Transit Messaging

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A screenshot of Nextbus information on bus arrival information in Los Angeles.


Traditionally transit passengers have consulted schedule planners mainly for low frequency transit services where missing a departing vehicle could entail a long wait. With the increasing availability of GPS tracking to generate real time arrival and departure information, passengers can make more informed choices about their use of transit. The same messaging technology can also provide information on transportation options at the endpoint of a trip.[1] All this may affect travel behavior and change how transit agencies schedule service and the emphasis placed on factors such as service frequency versus on-time performance.[2]

Customer Impact

Studies have shown that transit providers can improve customer satisfaction at relatively low cost by the use of countdown signage at station locations. This can result in passengers reducing their overestimates of wait time, reduce actual wait times or lead to changes in trip plans to minimize travel time, as well as increase passengers’ sense of security while waiting. On the other hand it also puts greater pressure on transit providers to put more emphasis on service regularity as passengers become more aware of and demand greater adherence to scheduling.[3]

Effect on Wait Time

A study of the Massachusetts Bay Transportation Authority shows that passengers with access to countdown information incorporated it into their wait time estimates. For wait times around 5 minutes they were generally more satisfied with the transit experience. For longer wait times, close to ten minutes, passengers became more dissatisfied. Availability of accurate information led to an increase in ridership, however, inaccurate information reduced their trust in the system and led them to be more dissatisfied which may have dissuaded some from using public transit.[3]

Impact on Trip Planning

Messaging can also affect riders’ choice of departure times and what routes they choose. Tracking changes in passenger travel behavior in response to messaging can inform providers’ decisions whether to invest in systems for a whole network or to target specific locations. Research finds passengers shifting from a “frequency-based” strategy to a “schedule-based” approach. In the frequency approach riders without specific scheduling information choose routes that are known to operate more frequently to maximize opportunities to reduce their time in transit, an assumption commonly used in many trip assignment models. With more scheduling information available, riders can choose between leaving later, arriving sooner, or minimizing wait times. Presumably this could lead to greater demand on faster lines since passengers can time their trips better, though it may also favor some infrequent lines where precise arrival and departure times are available, a behavior known as hyperpath stretching. [2]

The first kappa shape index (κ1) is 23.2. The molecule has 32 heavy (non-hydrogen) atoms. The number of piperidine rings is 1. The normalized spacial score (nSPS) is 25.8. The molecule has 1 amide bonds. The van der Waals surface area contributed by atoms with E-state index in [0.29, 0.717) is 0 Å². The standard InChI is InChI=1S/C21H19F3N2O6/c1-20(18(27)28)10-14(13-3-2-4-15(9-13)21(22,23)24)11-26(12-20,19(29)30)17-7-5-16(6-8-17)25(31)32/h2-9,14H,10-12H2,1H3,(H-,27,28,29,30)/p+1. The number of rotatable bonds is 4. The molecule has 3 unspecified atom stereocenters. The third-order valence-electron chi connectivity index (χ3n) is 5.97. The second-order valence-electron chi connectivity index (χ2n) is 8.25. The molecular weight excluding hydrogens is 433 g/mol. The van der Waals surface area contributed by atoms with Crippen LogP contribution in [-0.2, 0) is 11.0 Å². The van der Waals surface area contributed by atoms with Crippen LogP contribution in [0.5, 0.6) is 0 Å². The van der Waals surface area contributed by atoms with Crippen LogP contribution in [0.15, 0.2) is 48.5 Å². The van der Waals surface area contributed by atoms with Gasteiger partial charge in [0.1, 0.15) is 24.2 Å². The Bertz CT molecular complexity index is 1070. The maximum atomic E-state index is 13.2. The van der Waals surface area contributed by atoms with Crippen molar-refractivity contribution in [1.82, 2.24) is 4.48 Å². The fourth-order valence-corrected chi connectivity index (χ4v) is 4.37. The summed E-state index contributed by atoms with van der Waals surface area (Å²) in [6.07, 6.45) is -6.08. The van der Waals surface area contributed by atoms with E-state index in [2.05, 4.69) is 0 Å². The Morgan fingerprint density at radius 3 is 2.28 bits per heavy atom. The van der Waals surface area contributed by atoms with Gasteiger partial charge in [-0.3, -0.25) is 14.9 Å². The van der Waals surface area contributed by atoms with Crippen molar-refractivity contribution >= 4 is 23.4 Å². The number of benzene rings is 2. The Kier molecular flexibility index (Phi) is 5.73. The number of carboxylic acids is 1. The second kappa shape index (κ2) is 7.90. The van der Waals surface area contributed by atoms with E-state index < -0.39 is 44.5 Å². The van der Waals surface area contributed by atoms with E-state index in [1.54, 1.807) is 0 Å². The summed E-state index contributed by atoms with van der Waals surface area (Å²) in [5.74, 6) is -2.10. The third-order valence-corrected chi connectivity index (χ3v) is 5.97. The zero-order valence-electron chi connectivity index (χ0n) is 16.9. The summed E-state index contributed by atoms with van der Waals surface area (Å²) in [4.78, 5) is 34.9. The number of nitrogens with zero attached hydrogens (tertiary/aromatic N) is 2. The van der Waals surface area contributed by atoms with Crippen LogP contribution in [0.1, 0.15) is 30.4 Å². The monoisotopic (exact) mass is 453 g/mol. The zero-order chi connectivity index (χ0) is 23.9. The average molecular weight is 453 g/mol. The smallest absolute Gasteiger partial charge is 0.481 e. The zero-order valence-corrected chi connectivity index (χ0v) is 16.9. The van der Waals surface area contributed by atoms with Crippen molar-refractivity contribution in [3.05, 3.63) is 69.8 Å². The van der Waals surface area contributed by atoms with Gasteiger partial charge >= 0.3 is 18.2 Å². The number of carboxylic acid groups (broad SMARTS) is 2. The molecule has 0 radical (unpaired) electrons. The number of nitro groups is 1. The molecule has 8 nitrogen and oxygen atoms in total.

A recent study modeled two types of schedule-based approaches compared with the frequency approach based on knowing only average headways. In this simulation model, “Busy” travelers leave at the last moment that allowed them to minimize total travel time and still reach their destination, resulting in more “saved time.” Those needing to reach a destination “as soon as you can” (ASAYC) picked stops and routes that got them there at the earliest possible time. Access to arrival/departure information reduced travel times by about 20% but also led to significant differences passenger loads depending on the available information and combination of passenger strategies. [2] Network managers should be aware of the potential implications of using these technologies. The fact that those using messaging greatly increased their travel suggests that agencies may be able to operate more efficiently by adhering to fixed headways rather than printed schedules.